Thought for the week - 11 July

14Then Amos answered Amaziah, “I am no prophet, nor a prophet’s son; but I am a herdsman, and a dresser of sycamore trees, 15and the Lord took me from following the flock, and the Lord said to me, ‘Go, prophesy to my people Israel.”

I sometimes struggle to make anything of the Sunday readings in terms of preaching a sermon. What on earth do we do with the story of the beheading of St. the Baptist? In fact the Roman lectionary just passes over it. I would quite like to do just that myself. But if I pass over it there is not much left of the gospel reading. In any case I am not sure that one ought to pass over the account of the death of the Baptist. The evangelist obviously thought it was important to include in his gospel. The compilers of the Church of England lectionary obviously think it should be included – but why, I am not sure since it seems to go against quite a lot of contemporary thinking in the Church which seems to be saying don’t rock the boat. So, for example, an Archbishop of Canterbury has said that to be prophetic can be dangerous and not always right. Well, I think that both Amos and John discovered that being prophetic could be very dangerous – but that did not stop them.


To be prophetic? Is that a role the Church ought to play? That Archbishop argues that the prophetic in the Church can be a dangerous thing, and, therefore, discourages it – don’t rock the boat. That is sad.

But what about the more significant issue of the Church’s prophetic role in society and in the world? It has come to be an almost accepted truism that religion and politics don’t mix. Religion is about the personal relationship of the soul with God and about individual salvation. Politics, on the other hand is about, the ordering of society. It is a very strange dichotomy, this idea that religion and politics don’t mix; and a very modern one at that. How and why do we have 26 bishops in the House of Lords as of right? Has the Church nothing to say on the right ordering of society? And I don’t just mean so-called “moral issues” – sex and the family.


Last week “poor Ezekiel” was called to prophesy in the almost certain expectation that he would be not only ignored, but opposed.


This week it is the turn of Amos and John the Baptist. Poor Amos he is called to prophesy against the king and the idolatry of Israel: “9the high places of Isaac shall be made desolate, and the sanctuaries of Israel shall be laid waste, and I will rise against the house of Jeroboam with the sword.”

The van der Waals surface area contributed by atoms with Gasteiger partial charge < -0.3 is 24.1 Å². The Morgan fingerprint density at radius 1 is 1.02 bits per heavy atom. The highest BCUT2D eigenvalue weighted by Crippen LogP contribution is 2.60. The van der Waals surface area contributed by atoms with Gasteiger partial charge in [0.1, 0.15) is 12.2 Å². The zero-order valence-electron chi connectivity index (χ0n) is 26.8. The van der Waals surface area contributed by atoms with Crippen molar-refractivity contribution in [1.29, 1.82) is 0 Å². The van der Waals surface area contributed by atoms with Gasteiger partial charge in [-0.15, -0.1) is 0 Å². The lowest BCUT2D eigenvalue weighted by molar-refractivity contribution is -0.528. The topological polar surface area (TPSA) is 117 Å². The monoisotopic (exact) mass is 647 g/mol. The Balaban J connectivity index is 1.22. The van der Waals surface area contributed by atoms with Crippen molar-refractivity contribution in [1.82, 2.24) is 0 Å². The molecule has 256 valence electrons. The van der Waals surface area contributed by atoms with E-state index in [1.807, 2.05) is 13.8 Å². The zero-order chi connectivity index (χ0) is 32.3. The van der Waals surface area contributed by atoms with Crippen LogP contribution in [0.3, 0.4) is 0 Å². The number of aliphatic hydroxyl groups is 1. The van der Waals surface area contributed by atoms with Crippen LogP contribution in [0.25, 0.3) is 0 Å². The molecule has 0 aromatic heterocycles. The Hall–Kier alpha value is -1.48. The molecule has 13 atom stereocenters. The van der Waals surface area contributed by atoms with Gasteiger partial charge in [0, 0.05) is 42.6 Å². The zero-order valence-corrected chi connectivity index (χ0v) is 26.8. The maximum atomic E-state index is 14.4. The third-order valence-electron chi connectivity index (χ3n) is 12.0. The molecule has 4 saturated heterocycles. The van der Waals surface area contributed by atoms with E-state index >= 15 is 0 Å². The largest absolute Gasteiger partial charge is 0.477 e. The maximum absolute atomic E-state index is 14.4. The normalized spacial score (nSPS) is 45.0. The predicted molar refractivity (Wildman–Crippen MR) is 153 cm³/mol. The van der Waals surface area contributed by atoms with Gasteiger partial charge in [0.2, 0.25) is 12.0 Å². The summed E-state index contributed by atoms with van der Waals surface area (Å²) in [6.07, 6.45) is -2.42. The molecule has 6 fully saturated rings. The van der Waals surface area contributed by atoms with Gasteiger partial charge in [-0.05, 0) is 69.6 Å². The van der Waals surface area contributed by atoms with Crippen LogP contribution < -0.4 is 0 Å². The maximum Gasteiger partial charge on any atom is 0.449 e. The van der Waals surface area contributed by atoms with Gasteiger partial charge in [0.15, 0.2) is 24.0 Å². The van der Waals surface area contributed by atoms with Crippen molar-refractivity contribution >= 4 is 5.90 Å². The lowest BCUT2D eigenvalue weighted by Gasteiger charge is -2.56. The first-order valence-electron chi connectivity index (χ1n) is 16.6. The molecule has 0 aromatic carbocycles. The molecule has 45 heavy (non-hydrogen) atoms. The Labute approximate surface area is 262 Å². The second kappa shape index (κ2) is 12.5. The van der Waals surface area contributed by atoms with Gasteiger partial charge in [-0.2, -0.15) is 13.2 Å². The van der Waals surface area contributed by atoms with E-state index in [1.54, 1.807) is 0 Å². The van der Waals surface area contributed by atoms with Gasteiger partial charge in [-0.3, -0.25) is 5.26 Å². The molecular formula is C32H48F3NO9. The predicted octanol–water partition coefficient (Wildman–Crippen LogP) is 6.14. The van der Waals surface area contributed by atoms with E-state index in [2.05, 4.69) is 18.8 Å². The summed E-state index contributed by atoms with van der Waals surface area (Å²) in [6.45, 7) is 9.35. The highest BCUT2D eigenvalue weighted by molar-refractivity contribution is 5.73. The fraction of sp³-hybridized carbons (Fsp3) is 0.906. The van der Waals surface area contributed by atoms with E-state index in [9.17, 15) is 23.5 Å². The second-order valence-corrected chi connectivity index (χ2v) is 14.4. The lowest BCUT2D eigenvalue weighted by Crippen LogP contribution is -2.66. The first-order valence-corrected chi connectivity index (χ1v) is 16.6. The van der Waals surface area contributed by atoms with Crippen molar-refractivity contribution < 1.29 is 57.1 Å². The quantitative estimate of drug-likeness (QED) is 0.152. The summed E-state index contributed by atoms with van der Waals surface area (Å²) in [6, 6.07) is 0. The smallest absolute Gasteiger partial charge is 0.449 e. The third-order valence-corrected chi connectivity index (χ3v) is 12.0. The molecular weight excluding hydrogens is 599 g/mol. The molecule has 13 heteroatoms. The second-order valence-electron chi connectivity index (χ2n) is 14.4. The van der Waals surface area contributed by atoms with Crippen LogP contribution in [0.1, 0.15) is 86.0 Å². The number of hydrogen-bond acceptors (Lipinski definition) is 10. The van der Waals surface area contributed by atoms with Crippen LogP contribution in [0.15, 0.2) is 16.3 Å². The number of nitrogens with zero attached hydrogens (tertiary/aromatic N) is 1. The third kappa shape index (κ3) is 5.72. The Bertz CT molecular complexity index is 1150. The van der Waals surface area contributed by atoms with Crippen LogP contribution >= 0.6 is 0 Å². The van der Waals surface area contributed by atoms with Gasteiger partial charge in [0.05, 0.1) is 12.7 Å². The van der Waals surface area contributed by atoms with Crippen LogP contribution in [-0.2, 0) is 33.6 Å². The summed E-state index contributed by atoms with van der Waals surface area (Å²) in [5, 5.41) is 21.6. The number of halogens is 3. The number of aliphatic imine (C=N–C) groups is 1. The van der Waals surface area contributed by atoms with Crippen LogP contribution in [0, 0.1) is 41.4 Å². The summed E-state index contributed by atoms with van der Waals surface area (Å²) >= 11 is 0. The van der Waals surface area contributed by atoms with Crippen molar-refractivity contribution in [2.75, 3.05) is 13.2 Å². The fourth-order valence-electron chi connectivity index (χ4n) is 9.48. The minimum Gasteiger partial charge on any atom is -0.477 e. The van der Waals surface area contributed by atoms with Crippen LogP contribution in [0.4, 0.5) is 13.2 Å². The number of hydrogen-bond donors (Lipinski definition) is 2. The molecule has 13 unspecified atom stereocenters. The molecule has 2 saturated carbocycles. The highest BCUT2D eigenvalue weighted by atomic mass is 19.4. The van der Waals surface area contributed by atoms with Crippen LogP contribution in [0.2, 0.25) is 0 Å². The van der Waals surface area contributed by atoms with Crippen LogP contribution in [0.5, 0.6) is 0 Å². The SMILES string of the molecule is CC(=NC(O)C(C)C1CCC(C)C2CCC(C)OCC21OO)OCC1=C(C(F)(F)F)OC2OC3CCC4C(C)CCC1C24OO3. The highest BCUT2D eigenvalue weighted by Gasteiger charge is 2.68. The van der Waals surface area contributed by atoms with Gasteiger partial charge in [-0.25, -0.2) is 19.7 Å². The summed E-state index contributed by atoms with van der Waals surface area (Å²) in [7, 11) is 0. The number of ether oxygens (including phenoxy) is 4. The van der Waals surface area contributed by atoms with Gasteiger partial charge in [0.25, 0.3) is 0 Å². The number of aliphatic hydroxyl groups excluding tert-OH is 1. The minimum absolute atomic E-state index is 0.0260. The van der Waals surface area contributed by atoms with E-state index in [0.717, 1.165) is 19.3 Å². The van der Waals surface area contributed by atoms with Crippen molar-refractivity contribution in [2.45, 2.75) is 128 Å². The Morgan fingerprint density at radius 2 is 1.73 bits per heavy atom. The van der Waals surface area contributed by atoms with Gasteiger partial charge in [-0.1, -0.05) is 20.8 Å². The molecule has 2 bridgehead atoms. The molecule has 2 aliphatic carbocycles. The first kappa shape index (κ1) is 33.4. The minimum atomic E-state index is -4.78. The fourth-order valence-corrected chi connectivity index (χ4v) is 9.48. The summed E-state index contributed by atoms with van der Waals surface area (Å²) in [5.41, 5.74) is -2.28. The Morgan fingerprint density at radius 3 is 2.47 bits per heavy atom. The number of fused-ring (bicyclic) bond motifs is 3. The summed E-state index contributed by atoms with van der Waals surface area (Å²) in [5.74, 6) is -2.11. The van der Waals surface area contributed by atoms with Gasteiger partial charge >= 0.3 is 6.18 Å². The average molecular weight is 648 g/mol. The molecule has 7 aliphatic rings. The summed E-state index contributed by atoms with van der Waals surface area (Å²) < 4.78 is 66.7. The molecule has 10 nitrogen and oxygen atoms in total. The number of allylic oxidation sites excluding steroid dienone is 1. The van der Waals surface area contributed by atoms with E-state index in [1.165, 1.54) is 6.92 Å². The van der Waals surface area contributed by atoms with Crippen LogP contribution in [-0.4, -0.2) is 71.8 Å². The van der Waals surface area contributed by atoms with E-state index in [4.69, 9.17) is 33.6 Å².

He gets no support at all from the priest, Amaziah, who reports him to the king. “10Then Amaziah, the priest of Bethel, sent to King Jeroboam of Israel, saying, “Amos has conspired against you in the very centre of the house of Israel; the land is not able to bear all his words. 11For thus Amos has said, ‘Jeroboam shall die by the sword, and Israel must go into exile away from his land.’” 12And Amaziah said to Amos, “O seer, go, flee away to the land of Judah, earn your bread there, and prophesy there; 13but never again prophesy at Bethel, for it is the king’s sanctuary, and it is a temple of the kingdom.” 14Then Amos answered Amaziah, “I am no prophet, nor a prophet’s son; but I am a herdsman, and a dresser of sycamore trees, 15and the LORD took me from following the flock, and the LORD said to me, ‘Go, prophesy to my people Israel.”

Poor Amos, he isn’t even a professional prophet, just a herdsman and dresser of sycamore trees; but the Lord has called him to prophesy.


John the Baptist, on the other hand was called to be a prophet: “for you child shall be called the prophet of the most high.” John has no complaints and fulfils his ministry with boldness and courage. He is not a reluctant prophet like Ezekiel and Amos. He is called by God and knows his calling and his destiny. He is not afraid to confront the mighty Herod Antipas who has shamefully, immorally and illegally married his brother Philip’s wife. “18For John had been telling Herod, “It is not lawful for you to have your brother’s wife.” For John there is no such thing here as a division between private and public morality – an excuse that is so often made these days. “What he does in private is his own affair.” Not so says the Baptist. And he pays dearly for it.

Sometimes the truth is costly: but surely there can be nothing more important than the truth. And it is not only the prophets and the priests who must bear witness to the truth, but each and every one of us.14Then Amos answered Amaziah, “I am no prophet, nor a prophet’s son; but I am a herdsman, and a dresser of sycamore trees, 15and the LORD took me from following the flock, and the LORD said to me, ‘Go, prophesy to my people Israel.”

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